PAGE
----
* When I opened the database, the properties window is open

* The text on the command buttons on the start-up form is truncated

* The text on the command buttons on the start-up form do not indicate their function.  The text should be different.  If you are short on space, you can use tool tip text to explain their similar functions.
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Author Comment

by:Dale Fye
Thanks Mark, I modified the background color, the did not show up as black on my screen.  But now it is back in for review...
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Expert Comment

by:aikimark
the black background color is on ALL your forms, except the one you (partially) fixed.  On the 'fixed' form, the form footer is still black, but that doesn't affect readability.

The properties window is still open.
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Author Comment

by:Dale Fye
Mark, this is strange.  The images in the article are the exact images I see on my screen.  Can you post a screen-shot of what you are seeing?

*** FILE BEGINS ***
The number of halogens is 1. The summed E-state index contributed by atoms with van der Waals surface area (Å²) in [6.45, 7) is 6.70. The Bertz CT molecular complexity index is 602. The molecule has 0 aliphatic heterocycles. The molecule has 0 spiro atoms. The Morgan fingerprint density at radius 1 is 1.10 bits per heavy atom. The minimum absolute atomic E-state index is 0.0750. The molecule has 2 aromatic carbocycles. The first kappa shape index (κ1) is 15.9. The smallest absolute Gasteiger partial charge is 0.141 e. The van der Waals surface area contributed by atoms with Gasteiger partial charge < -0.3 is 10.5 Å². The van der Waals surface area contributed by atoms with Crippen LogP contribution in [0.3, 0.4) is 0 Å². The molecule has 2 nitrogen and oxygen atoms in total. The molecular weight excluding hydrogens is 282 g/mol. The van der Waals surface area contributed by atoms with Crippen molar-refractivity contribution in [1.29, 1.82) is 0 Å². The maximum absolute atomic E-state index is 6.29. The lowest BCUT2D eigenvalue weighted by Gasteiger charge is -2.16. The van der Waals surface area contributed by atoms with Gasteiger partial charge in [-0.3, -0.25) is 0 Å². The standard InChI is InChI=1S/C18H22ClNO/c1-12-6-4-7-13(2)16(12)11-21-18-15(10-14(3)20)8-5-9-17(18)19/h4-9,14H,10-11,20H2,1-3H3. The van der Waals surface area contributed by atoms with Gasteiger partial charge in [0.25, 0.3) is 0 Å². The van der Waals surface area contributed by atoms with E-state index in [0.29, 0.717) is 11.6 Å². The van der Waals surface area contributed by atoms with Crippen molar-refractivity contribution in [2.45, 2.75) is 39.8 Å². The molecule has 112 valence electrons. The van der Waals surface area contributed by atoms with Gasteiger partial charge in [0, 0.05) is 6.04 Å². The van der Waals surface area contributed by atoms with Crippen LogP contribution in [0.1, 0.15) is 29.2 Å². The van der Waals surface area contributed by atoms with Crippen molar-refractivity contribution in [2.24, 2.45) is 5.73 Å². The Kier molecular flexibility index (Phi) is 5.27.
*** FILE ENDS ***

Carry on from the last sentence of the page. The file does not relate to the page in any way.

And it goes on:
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Expert Comment

by:Mark Wills
What I see in the MDB is the same as in the Article...

Good Article too :)
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Expert Comment

by:aikimark
I took a screenshot of the forms.  I closed the property window and minimized the database window prior to taking the screenshot.

Since this may be a limitation of the version of Access you are using, I can change these with my Access2003 version and upload the database for you to post.  Let me know what you would like to do.
Screenshot-for-fyed.jpg
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Author Comment

by:Dale Fye
aikmark,

I don't have access to my machine with 2003 installed at the moment, and won't until tomorrow, but I see what you mean.  Very strange that it appears one way to you and not to me or mark_willis.
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Expert Comment

by:MarvinM80
aikimark,

I'm getting a compile error in the code on the following line of the SortThis() routine:
FormOrList.OrderBy = TempVars("OrderBy") 

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I love using TempVars instead of global variables. As for your compile error, I usually use the exclamation point notation, i.e. TempVars!OrderBy. I know that there are different acceptable formats, but I have found that sometimes changing the format will get through the compiler. That may only be worth 2 cents, but maybe it's worth a try.